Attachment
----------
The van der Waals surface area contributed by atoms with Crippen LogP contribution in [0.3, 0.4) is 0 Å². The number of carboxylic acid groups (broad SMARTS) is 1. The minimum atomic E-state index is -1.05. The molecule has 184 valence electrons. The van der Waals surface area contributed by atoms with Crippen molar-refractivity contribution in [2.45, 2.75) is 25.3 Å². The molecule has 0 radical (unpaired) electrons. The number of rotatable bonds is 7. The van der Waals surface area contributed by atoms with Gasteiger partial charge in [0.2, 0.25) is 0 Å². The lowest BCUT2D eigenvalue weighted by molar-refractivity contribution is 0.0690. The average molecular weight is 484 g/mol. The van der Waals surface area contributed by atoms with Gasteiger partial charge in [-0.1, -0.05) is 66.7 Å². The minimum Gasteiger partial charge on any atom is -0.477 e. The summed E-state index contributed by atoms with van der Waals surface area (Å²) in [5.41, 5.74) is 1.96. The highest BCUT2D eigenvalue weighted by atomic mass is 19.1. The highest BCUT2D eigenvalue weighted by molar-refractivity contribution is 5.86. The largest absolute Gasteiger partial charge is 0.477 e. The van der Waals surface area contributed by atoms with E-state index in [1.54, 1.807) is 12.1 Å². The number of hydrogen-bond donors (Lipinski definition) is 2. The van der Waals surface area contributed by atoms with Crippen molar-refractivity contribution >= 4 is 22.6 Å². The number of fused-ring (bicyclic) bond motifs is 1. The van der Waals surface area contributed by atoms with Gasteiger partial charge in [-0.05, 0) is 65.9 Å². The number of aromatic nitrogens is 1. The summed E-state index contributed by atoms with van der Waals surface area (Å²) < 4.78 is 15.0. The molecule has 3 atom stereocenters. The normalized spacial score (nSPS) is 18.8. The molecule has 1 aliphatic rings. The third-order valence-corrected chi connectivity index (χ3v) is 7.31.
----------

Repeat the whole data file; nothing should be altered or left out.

The van der Waals surface area contributed by atoms with Crippen LogP contribution in [0.3, 0.4) is 0 Å². The number of carboxylic acid groups (broad SMARTS) is 1. The minimum atomic E-state index is -1.05. The molecule has 184 valence electrons. The van der Waals surface area contributed by atoms with Crippen molar-refractivity contribution in [2.45, 2.75) is 25.3 Å². The molecule has 0 radical (unpaired) electrons. The number of rotatable bonds is 7. The van der Waals surface area contributed by atoms with Gasteiger partial charge in [0.2, 0.25) is 0 Å². The lowest BCUT2D eigenvalue weighted by molar-refractivity contribution is 0.0690. The average molecular weight is 484 g/mol. The van der Waals surface area contributed by atoms with Gasteiger partial charge in [-0.1, -0.05) is 66.7 Å². The minimum Gasteiger partial charge on any atom is -0.477 e. The summed E-state index contributed by atoms with van der Waals surface area (Å²) in [5.41, 5.74) is 1.96. The highest BCUT2D eigenvalue weighted by atomic mass is 19.1. The highest BCUT2D eigenvalue weighted by molar-refractivity contribution is 5.86. The largest absolute Gasteiger partial charge is 0.477 e. The van der Waals surface area contributed by atoms with E-state index in [1.54, 1.807) is 12.1 Å². The number of hydrogen-bond donors (Lipinski definition) is 2. The van der Waals surface area contributed by atoms with Crippen molar-refractivity contribution >= 4 is 22.6 Å². The number of fused-ring (bicyclic) bond motifs is 1. The van der Waals surface area contributed by atoms with Gasteiger partial charge in [-0.05, 0) is 65.9 Å². The number of aromatic nitrogens is 1. The summed E-state index contributed by atoms with van der Waals surface area (Å²) < 4.78 is 15.0. The molecule has 3 atom stereocenters. The normalized spacial score (nSPS) is 18.8. The molecule has 1 aliphatic rings. The third-order valence-corrected chi connectivity index (χ3v) is 7.31.